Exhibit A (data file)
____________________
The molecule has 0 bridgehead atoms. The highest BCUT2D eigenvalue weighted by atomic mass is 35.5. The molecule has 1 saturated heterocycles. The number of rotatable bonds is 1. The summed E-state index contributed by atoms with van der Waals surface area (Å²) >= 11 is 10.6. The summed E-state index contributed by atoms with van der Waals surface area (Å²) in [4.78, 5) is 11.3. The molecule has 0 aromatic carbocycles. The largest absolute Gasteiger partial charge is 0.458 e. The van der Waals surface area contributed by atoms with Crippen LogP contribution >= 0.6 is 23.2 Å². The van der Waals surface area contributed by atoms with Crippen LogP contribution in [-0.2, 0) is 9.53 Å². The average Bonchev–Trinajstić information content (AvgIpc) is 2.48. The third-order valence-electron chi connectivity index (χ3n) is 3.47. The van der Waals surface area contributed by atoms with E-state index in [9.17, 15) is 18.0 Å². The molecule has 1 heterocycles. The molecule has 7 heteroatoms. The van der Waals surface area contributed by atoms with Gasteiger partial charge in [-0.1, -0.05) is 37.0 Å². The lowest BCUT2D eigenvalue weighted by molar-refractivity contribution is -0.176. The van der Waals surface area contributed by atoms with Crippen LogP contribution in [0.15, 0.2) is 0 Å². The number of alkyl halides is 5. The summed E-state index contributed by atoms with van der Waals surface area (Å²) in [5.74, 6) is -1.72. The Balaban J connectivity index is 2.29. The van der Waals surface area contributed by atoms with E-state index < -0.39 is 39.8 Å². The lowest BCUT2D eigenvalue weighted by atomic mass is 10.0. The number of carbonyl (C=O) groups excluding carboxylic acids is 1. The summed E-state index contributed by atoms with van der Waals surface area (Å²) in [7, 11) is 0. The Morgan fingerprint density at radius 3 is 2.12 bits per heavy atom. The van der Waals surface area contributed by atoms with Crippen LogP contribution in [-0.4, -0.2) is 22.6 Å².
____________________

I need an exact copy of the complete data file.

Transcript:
The molecule has 0 bridgehead atoms. The highest BCUT2D eigenvalue weighted by atomic mass is 35.5. The molecule has 1 saturated heterocycles. The number of rotatable bonds is 1. The summed E-state index contributed by atoms with van der Waals surface area (Å²) >= 11 is 10.6. The summed E-state index contributed by atoms with van der Waals surface area (Å²) in [4.78, 5) is 11.3. The molecule has 0 aromatic carbocycles. The largest absolute Gasteiger partial charge is 0.458 e. The van der Waals surface area contributed by atoms with Crippen LogP contribution >= 0.6 is 23.2 Å². The van der Waals surface area contributed by atoms with Crippen LogP contribution in [-0.2, 0) is 9.53 Å². The average Bonchev–Trinajstić information content (AvgIpc) is 2.48. The third-order valence-electron chi connectivity index (χ3n) is 3.47. The van der Waals surface area contributed by atoms with E-state index in [9.17, 15) is 18.0 Å². The molecule has 1 heterocycles. The molecule has 7 heteroatoms. The van der Waals surface area contributed by atoms with Gasteiger partial charge in [-0.1, -0.05) is 37.0 Å². The lowest BCUT2D eigenvalue weighted by molar-refractivity contribution is -0.176. The van der Waals surface area contributed by atoms with Crippen LogP contribution in [0.15, 0.2) is 0 Å². The number of alkyl halides is 5. The summed E-state index contributed by atoms with van der Waals surface area (Å²) in [5.74, 6) is -1.72. The Balaban J connectivity index is 2.29. The van der Waals surface area contributed by atoms with E-state index < -0.39 is 39.8 Å². The lowest BCUT2D eigenvalue weighted by atomic mass is 10.0. The number of carbonyl (C=O) groups excluding carboxylic acids is 1. The summed E-state index contributed by atoms with van der Waals surface area (Å²) in [7, 11) is 0. The Morgan fingerprint density at radius 3 is 2.12 bits per heavy atom. The van der Waals surface area contributed by atoms with Crippen LogP contribution in [-0.4, -0.2) is 22.6 Å².